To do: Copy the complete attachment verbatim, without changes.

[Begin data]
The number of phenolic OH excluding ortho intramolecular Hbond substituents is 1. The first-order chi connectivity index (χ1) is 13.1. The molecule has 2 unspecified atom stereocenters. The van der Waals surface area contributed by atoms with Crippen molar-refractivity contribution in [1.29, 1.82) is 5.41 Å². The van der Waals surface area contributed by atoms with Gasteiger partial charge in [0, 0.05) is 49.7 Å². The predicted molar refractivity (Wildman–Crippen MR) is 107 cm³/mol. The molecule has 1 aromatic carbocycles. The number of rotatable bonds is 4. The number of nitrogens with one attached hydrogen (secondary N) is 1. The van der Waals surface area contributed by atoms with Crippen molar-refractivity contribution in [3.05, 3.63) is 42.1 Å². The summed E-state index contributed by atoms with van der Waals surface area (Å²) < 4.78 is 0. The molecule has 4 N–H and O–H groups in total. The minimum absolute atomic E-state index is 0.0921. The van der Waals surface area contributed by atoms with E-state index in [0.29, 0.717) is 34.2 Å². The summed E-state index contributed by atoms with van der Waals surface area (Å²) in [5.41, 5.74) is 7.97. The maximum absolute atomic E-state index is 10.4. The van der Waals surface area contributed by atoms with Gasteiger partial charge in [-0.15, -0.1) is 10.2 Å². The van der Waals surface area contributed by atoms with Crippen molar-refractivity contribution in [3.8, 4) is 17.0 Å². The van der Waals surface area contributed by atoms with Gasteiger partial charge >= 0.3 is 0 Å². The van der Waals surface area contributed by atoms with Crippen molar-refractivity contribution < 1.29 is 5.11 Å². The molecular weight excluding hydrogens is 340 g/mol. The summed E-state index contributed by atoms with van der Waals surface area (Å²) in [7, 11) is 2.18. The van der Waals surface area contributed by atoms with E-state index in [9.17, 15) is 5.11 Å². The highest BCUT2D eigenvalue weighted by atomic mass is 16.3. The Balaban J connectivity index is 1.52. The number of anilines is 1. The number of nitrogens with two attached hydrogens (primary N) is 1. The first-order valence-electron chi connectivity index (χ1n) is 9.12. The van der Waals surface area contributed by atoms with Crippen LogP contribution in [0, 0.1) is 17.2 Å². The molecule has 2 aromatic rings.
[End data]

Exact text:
The number of phenolic OH excluding ortho intramolecular Hbond substituents is 1. The first-order chi connectivity index (χ1) is 13.1. The molecule has 2 unspecified atom stereocenters. The van der Waals surface area contributed by atoms with Crippen molar-refractivity contribution in [1.29, 1.82) is 5.41 Å². The van der Waals surface area contributed by atoms with Gasteiger partial charge in [0, 0.05) is 49.7 Å². The predicted molar refractivity (Wildman–Crippen MR) is 107 cm³/mol. The molecule has 1 aromatic carbocycles. The number of rotatable bonds is 4. The number of nitrogens with one attached hydrogen (secondary N) is 1. The van der Waals surface area contributed by atoms with Crippen molar-refractivity contribution in [3.05, 3.63) is 42.1 Å². The summed E-state index contributed by atoms with van der Waals surface area (Å²) < 4.78 is 0. The molecule has 4 N–H and O–H groups in total. The minimum absolute atomic E-state index is 0.0921. The van der Waals surface area contributed by atoms with E-state index in [0.29, 0.717) is 34.2 Å². The summed E-state index contributed by atoms with van der Waals surface area (Å²) in [5.41, 5.74) is 7.97. The maximum absolute atomic E-state index is 10.4. The van der Waals surface area contributed by atoms with Gasteiger partial charge in [-0.15, -0.1) is 10.2 Å². The van der Waals surface area contributed by atoms with Crippen molar-refractivity contribution in [3.8, 4) is 17.0 Å². The van der Waals surface area contributed by atoms with Gasteiger partial charge >= 0.3 is 0 Å². The van der Waals surface area contributed by atoms with Crippen molar-refractivity contribution < 1.29 is 5.11 Å². The molecular weight excluding hydrogens is 340 g/mol. The summed E-state index contributed by atoms with van der Waals surface area (Å²) in [7, 11) is 2.18. The van der Waals surface area contributed by atoms with E-state index in [9.17, 15) is 5.11 Å². The highest BCUT2D eigenvalue weighted by atomic mass is 16.3. The Balaban J connectivity index is 1.52. The number of anilines is 1. The number of nitrogens with two attached hydrogens (primary N) is 1. The first-order valence-electron chi connectivity index (χ1n) is 9.12. The van der Waals surface area contributed by atoms with Crippen LogP contribution in [0, 0.1) is 17.2 Å². The molecule has 2 aromatic rings.